|It's a poor mobile phone picture|
At long last, the presenter, Tawchu Rabgay, introduced the judges of the show after he sang Nyilam Nangluya Mena Mo (Isn’t it in a dream?), one of the first rigsar songs that originated in Sherubtse campus in the college’s heyday. It was composed and sung by one Tashi, a popular singer then. It is a haunting, soulful song of a lover trying to come to terms with separation from his love. In the song, the dejected lover likens himself to ‘the rocks on the earth’ and his love to ‘the stars in the sky’.
As Tawchu Rabgay introduced popular singer Ugyen as the ‘cheychey’ (darling) of the Bhutanese people, the crowd broke into a thunderous applause. Young boys craned their necks to catch a glimpse of him from behind an impenetrable wall of cheering people. Unable to see the singer, one of them shouted to his friend in the front, “I presume he is in the same black gho.” His friend didn’t care to respond, but he was right.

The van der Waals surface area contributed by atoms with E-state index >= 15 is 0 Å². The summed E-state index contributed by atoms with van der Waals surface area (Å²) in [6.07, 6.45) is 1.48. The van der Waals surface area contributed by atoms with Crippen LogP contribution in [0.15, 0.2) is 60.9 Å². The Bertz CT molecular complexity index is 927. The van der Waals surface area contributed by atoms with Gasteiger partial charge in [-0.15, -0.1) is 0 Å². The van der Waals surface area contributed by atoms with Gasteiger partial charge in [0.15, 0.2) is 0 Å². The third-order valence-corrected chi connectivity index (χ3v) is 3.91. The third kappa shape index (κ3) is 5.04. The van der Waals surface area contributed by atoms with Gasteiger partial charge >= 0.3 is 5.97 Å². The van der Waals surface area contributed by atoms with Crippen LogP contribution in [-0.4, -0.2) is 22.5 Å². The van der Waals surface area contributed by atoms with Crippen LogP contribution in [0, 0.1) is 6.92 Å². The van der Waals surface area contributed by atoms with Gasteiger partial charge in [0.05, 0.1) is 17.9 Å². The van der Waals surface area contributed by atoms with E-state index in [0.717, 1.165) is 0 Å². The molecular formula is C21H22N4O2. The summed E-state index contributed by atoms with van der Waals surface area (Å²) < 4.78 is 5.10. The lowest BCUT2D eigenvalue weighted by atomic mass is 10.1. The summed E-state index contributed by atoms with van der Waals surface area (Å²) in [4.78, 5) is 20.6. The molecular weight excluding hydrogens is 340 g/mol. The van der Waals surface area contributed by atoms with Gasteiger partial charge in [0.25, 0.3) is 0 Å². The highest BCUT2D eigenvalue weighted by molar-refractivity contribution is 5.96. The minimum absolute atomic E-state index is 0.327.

Halfway through the first song, the sound system failed completely. The excited crowd fell silent for a moment and then became noisy. The organisers scurried about trying to fix the problem. A chilly gush of wind laden with rain droplets swept through the crowd, and everybody shouted in unison, “It’s raining!”
Without the help of a microphone, the organisers had no line of communication. But as the crowd became increasingly restless and impatient, Tawchu Rabgay reappeared on the stage, raised his joined palms to the forehead in a gesture of supplication, and made an apologetic bow.